The Algarve’s beaches. Madeira’s botanical gardens. Porto Santo’s off-radar charms. When it comes to holidays, Portugal covers all the bases.
Beaches and bunkers
Platefuls of just-caught sardines, world-class golf courses, 300 days of sun a year… Portugal certainly isn’t short on assets. Add in the Algarve’s famous beaches and you’ve got a patch of the map that holidaymakers can't get enough of.
The Algarve’s big draw is its coastline – it throws up everything from big sweeps to blink-and-you’ll-miss-them coves. Lining the route you’ve got sleepy villages, like Olhos d’Agua and Sao Rafael. And if you fancy something with a bit more of a kick, there’s the ever-popular town of Albufeira.
To the south of the mainland lies Madeira. It’s been nicknamed ‘the garden island’, thanks to its bumper crop of botanical gardens. When you’re not busy smelling the flowers, quaff a glass of sweet Madeira wine in the sleepy squares of Funchal, the island’s capital.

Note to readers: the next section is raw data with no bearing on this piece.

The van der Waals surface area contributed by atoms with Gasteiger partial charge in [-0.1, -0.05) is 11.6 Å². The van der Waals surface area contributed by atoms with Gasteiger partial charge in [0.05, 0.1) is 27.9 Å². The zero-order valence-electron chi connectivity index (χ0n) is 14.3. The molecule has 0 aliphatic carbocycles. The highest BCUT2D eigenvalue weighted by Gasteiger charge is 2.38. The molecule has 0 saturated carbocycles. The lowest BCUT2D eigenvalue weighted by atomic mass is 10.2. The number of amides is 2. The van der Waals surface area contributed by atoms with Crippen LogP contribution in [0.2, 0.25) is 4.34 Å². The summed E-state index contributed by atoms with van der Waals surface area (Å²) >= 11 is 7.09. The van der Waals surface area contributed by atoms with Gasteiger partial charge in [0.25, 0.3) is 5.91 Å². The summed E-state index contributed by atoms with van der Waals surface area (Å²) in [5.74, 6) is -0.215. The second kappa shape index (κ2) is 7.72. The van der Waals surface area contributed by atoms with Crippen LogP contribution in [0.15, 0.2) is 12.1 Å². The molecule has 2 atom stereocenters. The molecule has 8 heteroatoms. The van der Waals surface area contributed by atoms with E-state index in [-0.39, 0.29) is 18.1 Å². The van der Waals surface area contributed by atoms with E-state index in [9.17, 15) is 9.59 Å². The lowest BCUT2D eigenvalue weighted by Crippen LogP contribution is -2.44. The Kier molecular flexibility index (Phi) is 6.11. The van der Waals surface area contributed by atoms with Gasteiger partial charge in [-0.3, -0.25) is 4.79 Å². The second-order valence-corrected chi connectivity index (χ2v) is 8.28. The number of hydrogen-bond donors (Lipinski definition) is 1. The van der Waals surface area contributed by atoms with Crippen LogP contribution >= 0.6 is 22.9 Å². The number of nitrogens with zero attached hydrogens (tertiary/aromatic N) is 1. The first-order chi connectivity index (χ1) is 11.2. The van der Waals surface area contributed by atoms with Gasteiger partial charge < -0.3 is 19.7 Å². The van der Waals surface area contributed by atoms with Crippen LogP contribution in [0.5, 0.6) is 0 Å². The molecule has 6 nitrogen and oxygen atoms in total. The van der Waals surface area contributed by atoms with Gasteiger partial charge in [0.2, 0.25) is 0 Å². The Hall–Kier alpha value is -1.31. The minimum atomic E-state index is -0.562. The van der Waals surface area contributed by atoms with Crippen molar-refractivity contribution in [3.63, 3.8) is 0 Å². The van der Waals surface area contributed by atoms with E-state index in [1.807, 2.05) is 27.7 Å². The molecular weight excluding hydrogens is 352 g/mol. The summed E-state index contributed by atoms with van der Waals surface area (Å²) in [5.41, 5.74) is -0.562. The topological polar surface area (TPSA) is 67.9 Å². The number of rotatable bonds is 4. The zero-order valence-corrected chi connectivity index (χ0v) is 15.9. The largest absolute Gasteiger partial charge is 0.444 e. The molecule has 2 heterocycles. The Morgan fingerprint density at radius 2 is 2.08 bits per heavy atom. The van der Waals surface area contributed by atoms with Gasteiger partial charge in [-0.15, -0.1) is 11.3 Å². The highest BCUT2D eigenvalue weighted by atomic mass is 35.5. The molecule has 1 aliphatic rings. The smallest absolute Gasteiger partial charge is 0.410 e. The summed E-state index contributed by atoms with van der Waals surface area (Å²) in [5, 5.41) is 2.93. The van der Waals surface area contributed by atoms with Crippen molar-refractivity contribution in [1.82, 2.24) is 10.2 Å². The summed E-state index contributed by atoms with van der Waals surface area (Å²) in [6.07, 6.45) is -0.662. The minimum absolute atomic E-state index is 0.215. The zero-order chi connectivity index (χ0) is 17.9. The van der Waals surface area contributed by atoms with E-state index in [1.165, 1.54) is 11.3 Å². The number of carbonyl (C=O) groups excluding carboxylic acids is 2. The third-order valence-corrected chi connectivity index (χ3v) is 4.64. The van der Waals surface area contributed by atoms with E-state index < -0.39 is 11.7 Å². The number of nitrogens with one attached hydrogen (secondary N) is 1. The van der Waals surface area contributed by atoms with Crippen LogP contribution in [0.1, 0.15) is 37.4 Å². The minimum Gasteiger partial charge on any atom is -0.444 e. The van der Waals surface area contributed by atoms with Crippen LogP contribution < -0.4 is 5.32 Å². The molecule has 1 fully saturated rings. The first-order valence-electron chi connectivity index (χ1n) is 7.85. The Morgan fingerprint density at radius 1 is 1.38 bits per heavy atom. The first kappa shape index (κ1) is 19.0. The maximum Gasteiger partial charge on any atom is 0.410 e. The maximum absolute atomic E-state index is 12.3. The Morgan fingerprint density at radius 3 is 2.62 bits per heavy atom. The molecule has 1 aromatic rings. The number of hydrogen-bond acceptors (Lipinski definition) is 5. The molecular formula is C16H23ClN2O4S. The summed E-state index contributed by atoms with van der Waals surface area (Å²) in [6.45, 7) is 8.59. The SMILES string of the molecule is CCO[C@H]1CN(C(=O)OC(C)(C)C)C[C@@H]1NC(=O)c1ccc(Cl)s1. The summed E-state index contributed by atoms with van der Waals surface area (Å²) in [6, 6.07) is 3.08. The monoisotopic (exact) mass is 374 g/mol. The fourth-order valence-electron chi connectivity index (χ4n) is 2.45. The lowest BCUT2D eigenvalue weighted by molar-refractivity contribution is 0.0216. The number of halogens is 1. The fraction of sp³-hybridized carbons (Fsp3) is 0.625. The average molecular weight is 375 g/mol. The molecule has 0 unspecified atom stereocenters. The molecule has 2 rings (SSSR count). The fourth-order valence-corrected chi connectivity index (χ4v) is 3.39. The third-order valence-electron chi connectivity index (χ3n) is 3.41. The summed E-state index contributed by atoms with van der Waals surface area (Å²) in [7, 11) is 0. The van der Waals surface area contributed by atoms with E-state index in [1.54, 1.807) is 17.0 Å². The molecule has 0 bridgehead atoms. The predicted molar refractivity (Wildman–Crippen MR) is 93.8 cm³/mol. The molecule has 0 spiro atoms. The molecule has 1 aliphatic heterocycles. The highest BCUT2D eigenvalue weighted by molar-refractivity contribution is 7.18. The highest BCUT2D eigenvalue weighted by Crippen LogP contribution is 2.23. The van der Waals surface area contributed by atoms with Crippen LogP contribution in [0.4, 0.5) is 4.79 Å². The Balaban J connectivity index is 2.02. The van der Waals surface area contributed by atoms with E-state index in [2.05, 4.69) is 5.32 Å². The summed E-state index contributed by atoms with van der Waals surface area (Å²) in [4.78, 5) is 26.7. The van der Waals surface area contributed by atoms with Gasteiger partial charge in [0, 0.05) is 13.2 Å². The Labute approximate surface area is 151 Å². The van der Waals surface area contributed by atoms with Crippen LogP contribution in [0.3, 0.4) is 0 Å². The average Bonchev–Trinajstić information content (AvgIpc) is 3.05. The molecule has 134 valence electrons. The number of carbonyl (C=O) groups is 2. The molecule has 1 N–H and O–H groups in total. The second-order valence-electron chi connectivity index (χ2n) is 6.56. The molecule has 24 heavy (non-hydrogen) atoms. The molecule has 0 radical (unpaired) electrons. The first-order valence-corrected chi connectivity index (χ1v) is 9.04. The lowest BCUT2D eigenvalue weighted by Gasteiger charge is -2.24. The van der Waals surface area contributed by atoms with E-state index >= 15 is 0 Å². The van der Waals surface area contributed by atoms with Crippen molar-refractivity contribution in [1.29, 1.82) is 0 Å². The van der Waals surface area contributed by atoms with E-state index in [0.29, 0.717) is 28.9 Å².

From Madeira, trace your finger north on the map and you’ll come to Porto Santo. This tiny, relatively undiscovered island is all about long stretches of sand, volcanic peaks and textbook Portuguese villages.
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Portugal’s southernmost strip isn’t just about ribbons of golden sand and world-famous golf courses. It’s also got an edgy mix of modern, got-it-all resorts and traditional towns. Plus, families are more than catered for with a superb line-up of waterparks, theme parks, and restaurants where little ones are always welcome.
It’s a tough call to name Madeira’s most famous export. On the one hand, there’s the sweet dessert wine that goes down a treat – especially when it’s splashed into a trifle. On the other, there’s the fancy footwork of footballer, Cristiano Ronaldo. Real Madrid’s headline-grabbing midfielder was born in the capital, Funchal.
Porto Santo Island
Porto Santo’s like a starlet teetering on the brink of worldwide fame. There’s a hum of excitement about the island at the moment, and you get the impression it’s a destination tipped for big things. Strangely enough, though, you’d be hard-pressed to find it on a map. Measuring up at just 11 kilometres by 6, it’s little more than a speck just north of Madeira.
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